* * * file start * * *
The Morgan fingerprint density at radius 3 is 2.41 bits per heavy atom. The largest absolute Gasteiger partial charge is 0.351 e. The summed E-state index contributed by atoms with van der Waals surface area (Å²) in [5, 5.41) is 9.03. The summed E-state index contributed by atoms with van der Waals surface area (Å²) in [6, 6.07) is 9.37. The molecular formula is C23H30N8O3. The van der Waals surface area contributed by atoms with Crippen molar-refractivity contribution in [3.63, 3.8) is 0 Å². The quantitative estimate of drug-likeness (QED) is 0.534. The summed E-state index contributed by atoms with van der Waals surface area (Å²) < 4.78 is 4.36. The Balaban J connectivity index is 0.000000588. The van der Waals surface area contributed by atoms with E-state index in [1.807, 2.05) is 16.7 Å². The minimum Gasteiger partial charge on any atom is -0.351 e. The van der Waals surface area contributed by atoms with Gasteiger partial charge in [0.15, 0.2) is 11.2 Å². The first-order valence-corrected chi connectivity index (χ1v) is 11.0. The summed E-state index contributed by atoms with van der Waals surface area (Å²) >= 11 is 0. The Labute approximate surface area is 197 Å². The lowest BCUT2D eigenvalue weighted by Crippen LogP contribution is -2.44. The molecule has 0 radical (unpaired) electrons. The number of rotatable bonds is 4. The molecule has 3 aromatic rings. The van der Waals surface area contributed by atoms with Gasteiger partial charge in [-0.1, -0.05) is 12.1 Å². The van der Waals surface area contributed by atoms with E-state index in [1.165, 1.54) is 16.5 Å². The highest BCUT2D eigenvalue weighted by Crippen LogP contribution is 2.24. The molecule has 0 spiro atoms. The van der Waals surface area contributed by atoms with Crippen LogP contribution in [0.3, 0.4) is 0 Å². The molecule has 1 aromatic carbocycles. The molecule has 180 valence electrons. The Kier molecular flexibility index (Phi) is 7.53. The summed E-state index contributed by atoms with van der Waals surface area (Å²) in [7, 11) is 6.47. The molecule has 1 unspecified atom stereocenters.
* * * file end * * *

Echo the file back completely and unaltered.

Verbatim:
The Morgan fingerprint density at radius 3 is 2.41 bits per heavy atom. The largest absolute Gasteiger partial charge is 0.351 e. The summed E-state index contributed by atoms with van der Waals surface area (Å²) in [5, 5.41) is 9.03. The summed E-state index contributed by atoms with van der Waals surface area (Å²) in [6, 6.07) is 9.37. The molecular formula is C23H30N8O3. The van der Waals surface area contributed by atoms with Crippen molar-refractivity contribution in [3.63, 3.8) is 0 Å². The quantitative estimate of drug-likeness (QED) is 0.534. The summed E-state index contributed by atoms with van der Waals surface area (Å²) < 4.78 is 4.36. The Balaban J connectivity index is 0.000000588. The van der Waals surface area contributed by atoms with E-state index in [1.807, 2.05) is 16.7 Å². The minimum Gasteiger partial charge on any atom is -0.351 e. The van der Waals surface area contributed by atoms with Gasteiger partial charge in [0.15, 0.2) is 11.2 Å². The first-order valence-corrected chi connectivity index (χ1v) is 11.0. The summed E-state index contributed by atoms with van der Waals surface area (Å²) >= 11 is 0. The Labute approximate surface area is 197 Å². The lowest BCUT2D eigenvalue weighted by Crippen LogP contribution is -2.44. The molecule has 0 radical (unpaired) electrons. The number of rotatable bonds is 4. The molecule has 3 aromatic rings. The van der Waals surface area contributed by atoms with Gasteiger partial charge in [-0.1, -0.05) is 12.1 Å². The van der Waals surface area contributed by atoms with E-state index in [1.165, 1.54) is 16.5 Å². The highest BCUT2D eigenvalue weighted by Crippen LogP contribution is 2.24. The molecule has 0 spiro atoms. The van der Waals surface area contributed by atoms with Crippen LogP contribution in [0.3, 0.4) is 0 Å². The molecule has 1 aromatic carbocycles. The molecule has 180 valence electrons. The Kier molecular flexibility index (Phi) is 7.53. The summed E-state index contributed by atoms with van der Waals surface area (Å²) in [7, 11) is 6.47. The molecule has 1 unspecified atom stereocenters.